Rennie Harris is one of the great dance makers of our time. In adapting hip-hop dance to the concert stage, he is at once authentic, imaginative and affecting. Critics have been saying that for decades, but in all that concert stages were pretty much the only places you could see what we meant. The availability of his work on video or online has been close to nil. That changes this weekend, briefly, as Alvin Ailey American Dance Theater streams his "Lazarus" on its website.
The shadow of Alvin Ailey has always stood over the company he founded in 1958, as an inspiration and a guide. It does so literally here, in the first of three programmes the New York-based troupe is bringing to Sadler’s Wells.
The Telegraph - Alvin Ailey American Dance Theater, Programe A, Sadler's Wells, Review: A Stirring And Skin-Pricklingly Exciting Evening
Alvin Ailey was born in rural Texas in 1931. Like so many other African Americans then and since, he experienced frightful racism, but astonishing talent and tenacity allowed him to claw his way up to become one of America's best-loved dancer-choreographers. He founded his own, contemporary troupe - Alvin Ailey American Dance Theater - in 1958 as a vehicle and haven for black Americans who wanted to dance for a living. And, although Ailey himself died in 1989, his company lives on loud and proud, under the sterling directorship of Robert Battle.
After dance pioneer Alvin Ailey died in 1989, the future of the Alvin Ailey American Dance Theater was uncertain. It's difficult to keep a dance company profitable after its founder is long gone - many have tried and failed. But 30 years later, the group is thriving, and decided to celebrate its 60th anniversary and founder by commissioning a new work titled Lazarus.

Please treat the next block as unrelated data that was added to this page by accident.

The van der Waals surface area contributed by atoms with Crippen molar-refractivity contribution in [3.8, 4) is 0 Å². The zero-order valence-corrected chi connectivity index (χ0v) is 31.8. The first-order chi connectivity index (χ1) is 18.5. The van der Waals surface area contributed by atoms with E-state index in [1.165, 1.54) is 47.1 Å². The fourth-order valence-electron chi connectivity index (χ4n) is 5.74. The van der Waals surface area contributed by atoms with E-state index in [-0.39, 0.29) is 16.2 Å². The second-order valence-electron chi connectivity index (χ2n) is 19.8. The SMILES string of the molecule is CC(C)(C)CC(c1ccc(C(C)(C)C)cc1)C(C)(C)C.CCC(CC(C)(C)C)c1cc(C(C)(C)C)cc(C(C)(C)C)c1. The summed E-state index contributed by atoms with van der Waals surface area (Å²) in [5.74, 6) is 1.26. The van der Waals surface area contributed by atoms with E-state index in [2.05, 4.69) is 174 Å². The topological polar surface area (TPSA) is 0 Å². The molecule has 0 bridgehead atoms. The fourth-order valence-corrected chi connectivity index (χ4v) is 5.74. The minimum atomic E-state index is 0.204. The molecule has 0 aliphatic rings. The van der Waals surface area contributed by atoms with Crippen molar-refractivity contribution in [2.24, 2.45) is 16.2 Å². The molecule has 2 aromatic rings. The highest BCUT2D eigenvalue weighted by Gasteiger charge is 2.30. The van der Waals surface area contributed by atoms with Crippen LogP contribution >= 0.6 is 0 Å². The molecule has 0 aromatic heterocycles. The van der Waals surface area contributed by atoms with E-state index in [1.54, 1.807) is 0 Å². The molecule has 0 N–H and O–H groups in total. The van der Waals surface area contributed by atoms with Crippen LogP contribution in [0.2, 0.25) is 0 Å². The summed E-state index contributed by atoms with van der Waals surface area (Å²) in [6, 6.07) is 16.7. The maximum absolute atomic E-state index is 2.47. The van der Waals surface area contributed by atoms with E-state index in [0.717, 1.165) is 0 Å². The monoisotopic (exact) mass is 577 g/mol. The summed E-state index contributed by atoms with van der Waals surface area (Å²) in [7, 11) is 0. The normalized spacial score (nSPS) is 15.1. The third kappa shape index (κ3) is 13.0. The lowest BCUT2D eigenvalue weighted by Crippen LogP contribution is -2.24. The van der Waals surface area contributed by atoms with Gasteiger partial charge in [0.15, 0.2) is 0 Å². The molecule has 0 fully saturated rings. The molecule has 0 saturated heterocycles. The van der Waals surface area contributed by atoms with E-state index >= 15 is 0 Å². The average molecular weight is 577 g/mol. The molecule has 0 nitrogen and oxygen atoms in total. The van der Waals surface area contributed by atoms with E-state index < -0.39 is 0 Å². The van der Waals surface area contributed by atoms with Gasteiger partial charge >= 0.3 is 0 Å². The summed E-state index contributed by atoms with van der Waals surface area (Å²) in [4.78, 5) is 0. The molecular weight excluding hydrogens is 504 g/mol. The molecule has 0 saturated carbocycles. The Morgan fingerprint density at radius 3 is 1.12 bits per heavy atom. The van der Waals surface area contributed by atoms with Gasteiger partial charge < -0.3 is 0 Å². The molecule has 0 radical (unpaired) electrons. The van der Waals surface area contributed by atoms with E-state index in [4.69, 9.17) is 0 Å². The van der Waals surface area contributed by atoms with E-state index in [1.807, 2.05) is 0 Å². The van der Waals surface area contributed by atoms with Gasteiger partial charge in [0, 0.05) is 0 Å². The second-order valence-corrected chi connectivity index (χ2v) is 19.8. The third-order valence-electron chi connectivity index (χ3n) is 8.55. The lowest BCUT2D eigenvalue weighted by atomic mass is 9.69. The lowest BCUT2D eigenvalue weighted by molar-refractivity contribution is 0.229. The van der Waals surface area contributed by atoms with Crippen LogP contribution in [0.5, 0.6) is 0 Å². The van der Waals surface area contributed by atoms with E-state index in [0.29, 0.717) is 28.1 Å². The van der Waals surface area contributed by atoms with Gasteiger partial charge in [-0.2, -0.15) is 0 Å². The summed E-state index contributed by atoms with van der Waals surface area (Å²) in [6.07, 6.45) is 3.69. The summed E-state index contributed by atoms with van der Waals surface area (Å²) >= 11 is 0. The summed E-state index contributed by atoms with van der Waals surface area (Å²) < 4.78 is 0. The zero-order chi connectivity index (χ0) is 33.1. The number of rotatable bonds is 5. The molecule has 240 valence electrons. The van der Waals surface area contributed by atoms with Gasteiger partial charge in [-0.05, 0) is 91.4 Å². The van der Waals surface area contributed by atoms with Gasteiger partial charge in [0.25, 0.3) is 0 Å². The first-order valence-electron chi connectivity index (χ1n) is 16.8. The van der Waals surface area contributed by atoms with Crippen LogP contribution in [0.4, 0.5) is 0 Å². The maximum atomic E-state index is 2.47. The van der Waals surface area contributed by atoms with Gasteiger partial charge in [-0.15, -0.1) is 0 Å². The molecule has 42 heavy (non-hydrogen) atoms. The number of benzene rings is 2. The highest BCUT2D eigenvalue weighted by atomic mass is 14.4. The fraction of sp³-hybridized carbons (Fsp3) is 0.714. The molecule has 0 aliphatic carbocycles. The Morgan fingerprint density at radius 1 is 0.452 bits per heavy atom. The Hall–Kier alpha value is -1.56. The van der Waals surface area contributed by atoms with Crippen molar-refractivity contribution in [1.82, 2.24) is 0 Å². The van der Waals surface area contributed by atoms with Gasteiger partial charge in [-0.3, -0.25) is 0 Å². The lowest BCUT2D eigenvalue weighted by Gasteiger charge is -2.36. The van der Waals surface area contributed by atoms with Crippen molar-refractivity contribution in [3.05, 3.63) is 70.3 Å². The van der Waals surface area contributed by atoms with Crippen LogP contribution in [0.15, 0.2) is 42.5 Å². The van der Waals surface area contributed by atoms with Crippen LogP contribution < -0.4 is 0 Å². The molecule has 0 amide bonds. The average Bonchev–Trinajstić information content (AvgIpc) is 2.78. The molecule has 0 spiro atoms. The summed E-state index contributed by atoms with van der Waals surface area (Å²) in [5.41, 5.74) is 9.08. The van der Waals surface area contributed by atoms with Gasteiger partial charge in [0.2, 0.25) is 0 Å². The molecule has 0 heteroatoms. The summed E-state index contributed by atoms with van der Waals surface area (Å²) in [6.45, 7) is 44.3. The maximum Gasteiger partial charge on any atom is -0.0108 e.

The Philadelphia Inquirer - Rennie Harris Pays Homage To Alvin Ailey In A Masterpiece Of Street Dance
Philadelphia choreographer Rennie Harris was given an enormous assignment when he was asked to make a piece honoring Alvin Ailey (the man) for Alvin Ailey American Dance Theater's 60th anniversary. But what Harris made was a masterpiece. Lazarus had its Philadelphia premiere Thursday night at the Academy of Music.
The Philadelphia Inquirer - Philly Hip-Hop Legend Rennie Harris Returns This Weekend With America's Hottest Ballet
Choreographer Rennie Harris, international pioneer of street dance theater, isn't big on accepting praise. He might have to learn. Harris' latest work, Lazarus, his fourth and most recent commission for Alvin Ailey American Dance Theater, has elicited unprecedented adulation from eminent dance critics. The piece commemorates the Alvin Ailey troupe's 60 years. It makes its Philadelphia debut Friday night and Saturday afternoon at the Academy of Music, along with Ailey's iconic Revelations.
It's very telling that, even at 60, Alvin Ailey American Dance Theater continues to break new ground. As part of its annual visit to Atlanta's Fox Theatre, the company is presenting its first ever two-part ballet, "Lazarus," in honor of the company's 60th anniversary season.
In the sun-soaked foyer of Atlanta's National Center for Civil and Human Rights, a tall, lean young man guided about 40 dance students last month as they learned an excerpt from Alvin Ailey's masterpiece Revelations. Christopher R. Wilson, a native of Augusta, Georgia, and a first-year member of the Alvin Ailey American Dance Theater, moved with ease and elegance between lines of young dancers, calling directions in a voice that matched the choreography's rhythm and cadence.
Sometimes, the less said, the better. Even when kicking off a triumphant occasion, such as the 60th anniversary of a modern dance company, which is, by the way, a monumental mile-marker in the economically stressed field of dance. On Tuesday night at the Kennedy Center, Alvin Ailey Artistic Director Robert Battle kept his opening remarks blissfully simple. At the D.C. premiere of a work he'd commissioned to celebrate six decades as a primarily African American dance company, Battle spoke of the late company founder Ailey as 'a black man who had a vision 60 years ago, and here we are, living in his wake."
Judith Jamison discusses Alvin Ailey American Dance Theater’s engagement at Atlanta’s Fox Theatre during the 60th anniversary, including the world premiere of Rennie Harris’ Lazarus.